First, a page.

First Winnie the Pooh and Now Peppa Pig. Why Another Animated Icon Has Been Censored in China
Peppa Pig is the latest cartoon figure to fall prey to Chinese growing censorship drive. Why? Possibly because of the crudely-drawn swine’s popularity in online subcultures.
According to Global Times, an English-language tabloid run by the People’s Daily state mouthpiece, clips featuring Peppa Pig have disappeared from Douyin, a Vine-like short-video platform. Douyin has also removed the hashtag #PeppaPig, which was associated with around 30,000 clips.
As a result, Douyin users are apparently posting videos using hashtags such as #piggypiggy and #peppapeppa.
The publication noted that Peppa Pig has become an “unexpected cultural icon” of a Chinese slacker subculture known as shehuiren, with teenagers drawing the BBC character on their arms and buying stick-on Peppa Pig tattoos.
The Chinese authorities are not very keen on subversive countercultures, and censors have recently cracked down on everything from hip-hop to video games because they do not promote socialist values and traditional Chinese culture.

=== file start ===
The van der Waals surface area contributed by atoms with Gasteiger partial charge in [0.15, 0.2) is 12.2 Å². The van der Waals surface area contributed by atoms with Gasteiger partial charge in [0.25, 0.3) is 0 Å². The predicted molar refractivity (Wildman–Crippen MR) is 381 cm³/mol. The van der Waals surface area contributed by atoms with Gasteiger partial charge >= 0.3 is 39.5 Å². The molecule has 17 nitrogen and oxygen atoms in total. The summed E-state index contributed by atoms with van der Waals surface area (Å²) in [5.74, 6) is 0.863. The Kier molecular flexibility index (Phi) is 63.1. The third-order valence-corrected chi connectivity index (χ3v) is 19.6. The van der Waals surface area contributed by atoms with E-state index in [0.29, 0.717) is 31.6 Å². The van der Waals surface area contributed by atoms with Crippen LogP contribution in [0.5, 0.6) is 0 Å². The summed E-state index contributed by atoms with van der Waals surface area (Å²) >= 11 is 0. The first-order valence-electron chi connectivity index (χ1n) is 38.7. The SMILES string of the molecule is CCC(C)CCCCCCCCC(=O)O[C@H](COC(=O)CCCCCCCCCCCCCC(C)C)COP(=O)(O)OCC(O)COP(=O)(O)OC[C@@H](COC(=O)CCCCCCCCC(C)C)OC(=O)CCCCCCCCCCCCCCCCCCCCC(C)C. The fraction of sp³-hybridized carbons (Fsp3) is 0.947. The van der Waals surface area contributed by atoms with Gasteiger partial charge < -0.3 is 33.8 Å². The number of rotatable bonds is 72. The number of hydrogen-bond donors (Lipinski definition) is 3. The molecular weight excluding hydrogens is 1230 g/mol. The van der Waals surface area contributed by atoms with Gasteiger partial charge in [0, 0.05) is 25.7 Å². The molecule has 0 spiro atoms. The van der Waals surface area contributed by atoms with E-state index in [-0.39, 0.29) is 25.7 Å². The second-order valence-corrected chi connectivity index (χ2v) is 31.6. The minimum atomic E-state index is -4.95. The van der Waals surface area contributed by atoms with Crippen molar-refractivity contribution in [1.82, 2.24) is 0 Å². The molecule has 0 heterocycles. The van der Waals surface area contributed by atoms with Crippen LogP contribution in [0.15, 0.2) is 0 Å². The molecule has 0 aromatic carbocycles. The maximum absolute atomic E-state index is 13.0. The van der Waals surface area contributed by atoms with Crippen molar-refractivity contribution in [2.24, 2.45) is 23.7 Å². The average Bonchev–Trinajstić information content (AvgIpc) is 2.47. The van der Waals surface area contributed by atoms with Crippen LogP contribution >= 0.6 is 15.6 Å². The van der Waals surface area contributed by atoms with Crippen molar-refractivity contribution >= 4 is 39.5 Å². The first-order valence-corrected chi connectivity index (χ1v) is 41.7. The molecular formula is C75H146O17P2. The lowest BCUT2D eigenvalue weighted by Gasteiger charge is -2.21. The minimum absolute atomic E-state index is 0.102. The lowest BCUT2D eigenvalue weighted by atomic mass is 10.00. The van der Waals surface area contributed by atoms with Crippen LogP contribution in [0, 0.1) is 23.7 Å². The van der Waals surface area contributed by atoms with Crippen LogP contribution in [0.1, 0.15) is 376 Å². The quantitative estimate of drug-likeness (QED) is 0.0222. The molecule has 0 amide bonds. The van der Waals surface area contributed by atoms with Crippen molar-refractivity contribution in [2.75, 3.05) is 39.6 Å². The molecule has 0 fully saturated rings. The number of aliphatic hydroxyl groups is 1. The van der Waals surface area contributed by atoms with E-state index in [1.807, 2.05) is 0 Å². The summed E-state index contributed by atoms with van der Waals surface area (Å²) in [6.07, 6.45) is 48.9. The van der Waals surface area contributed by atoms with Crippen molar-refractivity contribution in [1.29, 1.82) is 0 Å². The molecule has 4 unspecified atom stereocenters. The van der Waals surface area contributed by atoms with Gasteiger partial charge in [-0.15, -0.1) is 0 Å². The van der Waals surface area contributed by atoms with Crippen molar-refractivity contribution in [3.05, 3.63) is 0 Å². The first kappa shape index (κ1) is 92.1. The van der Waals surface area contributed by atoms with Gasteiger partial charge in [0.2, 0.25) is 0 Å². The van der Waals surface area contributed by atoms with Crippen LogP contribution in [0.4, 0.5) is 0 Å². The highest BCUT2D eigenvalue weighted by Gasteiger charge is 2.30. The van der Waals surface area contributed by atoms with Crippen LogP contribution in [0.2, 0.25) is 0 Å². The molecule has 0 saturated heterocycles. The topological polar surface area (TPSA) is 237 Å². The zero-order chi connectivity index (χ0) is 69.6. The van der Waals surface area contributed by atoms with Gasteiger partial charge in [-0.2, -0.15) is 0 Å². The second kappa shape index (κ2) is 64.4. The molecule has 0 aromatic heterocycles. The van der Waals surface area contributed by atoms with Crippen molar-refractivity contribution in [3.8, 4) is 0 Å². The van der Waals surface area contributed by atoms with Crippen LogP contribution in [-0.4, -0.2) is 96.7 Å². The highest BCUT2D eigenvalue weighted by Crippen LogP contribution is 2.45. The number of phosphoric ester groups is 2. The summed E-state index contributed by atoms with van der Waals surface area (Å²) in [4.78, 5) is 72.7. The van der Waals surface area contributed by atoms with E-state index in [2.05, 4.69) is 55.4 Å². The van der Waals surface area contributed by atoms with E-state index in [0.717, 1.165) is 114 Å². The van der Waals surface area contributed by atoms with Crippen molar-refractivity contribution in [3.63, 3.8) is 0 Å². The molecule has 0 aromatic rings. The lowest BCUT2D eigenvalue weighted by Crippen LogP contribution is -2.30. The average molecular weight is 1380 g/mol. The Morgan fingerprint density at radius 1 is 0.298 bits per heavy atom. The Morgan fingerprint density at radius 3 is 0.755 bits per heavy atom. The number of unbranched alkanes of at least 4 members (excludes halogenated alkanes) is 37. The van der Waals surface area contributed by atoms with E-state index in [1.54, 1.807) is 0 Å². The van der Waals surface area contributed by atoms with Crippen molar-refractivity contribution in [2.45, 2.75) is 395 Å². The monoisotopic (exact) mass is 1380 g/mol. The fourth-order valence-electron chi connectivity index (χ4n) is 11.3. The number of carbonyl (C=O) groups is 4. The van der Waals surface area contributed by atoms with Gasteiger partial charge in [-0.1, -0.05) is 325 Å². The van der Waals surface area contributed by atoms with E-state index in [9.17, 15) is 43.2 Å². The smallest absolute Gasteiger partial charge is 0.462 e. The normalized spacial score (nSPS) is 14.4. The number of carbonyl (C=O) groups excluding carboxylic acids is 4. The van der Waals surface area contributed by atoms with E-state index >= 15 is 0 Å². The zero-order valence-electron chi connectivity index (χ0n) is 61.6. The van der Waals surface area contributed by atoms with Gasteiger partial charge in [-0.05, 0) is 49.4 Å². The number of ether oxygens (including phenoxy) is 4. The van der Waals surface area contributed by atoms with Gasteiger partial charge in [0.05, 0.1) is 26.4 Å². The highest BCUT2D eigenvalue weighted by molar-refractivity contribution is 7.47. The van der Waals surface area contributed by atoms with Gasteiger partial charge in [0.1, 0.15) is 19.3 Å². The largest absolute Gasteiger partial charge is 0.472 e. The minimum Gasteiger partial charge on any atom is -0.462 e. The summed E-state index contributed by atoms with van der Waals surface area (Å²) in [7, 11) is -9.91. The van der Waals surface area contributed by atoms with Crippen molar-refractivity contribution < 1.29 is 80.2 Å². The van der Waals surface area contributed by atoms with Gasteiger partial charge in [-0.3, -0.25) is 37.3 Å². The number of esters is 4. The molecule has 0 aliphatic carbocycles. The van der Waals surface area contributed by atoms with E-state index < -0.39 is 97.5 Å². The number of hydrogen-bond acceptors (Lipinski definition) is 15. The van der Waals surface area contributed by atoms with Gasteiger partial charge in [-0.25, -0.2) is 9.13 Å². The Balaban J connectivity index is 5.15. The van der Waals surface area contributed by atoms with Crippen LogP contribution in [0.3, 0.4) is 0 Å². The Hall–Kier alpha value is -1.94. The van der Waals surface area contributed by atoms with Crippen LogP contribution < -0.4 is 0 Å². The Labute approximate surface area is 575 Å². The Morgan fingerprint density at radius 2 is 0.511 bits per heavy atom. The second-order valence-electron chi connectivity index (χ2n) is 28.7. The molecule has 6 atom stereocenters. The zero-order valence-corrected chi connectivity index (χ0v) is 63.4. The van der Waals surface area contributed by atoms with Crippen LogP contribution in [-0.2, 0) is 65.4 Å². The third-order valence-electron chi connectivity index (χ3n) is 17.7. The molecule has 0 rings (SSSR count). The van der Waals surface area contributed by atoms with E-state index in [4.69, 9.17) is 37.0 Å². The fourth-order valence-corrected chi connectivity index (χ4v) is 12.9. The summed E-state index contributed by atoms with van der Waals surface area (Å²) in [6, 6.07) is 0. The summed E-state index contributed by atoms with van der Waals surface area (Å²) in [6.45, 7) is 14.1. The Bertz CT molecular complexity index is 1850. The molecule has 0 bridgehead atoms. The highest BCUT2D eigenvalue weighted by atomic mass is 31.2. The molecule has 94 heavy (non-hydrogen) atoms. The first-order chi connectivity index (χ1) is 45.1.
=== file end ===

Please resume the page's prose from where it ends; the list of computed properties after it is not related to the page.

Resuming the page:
Peppa Pig is not the first cartoon character to fall victim to Chinese censors, who recently blocked images of Winnie the Pooh because of his alleged similarity of appearance to President Xi Jinping—people were subversively using Pooh images to criticize the ruler.
The authorities reportedly even briefly censored the English letter ‘N’ because it could be used to express dissent in mathematical equations (‘N > 2’ is apparently a way of pointing out that Xi has scrapped China’s two-term limit on the presidency.)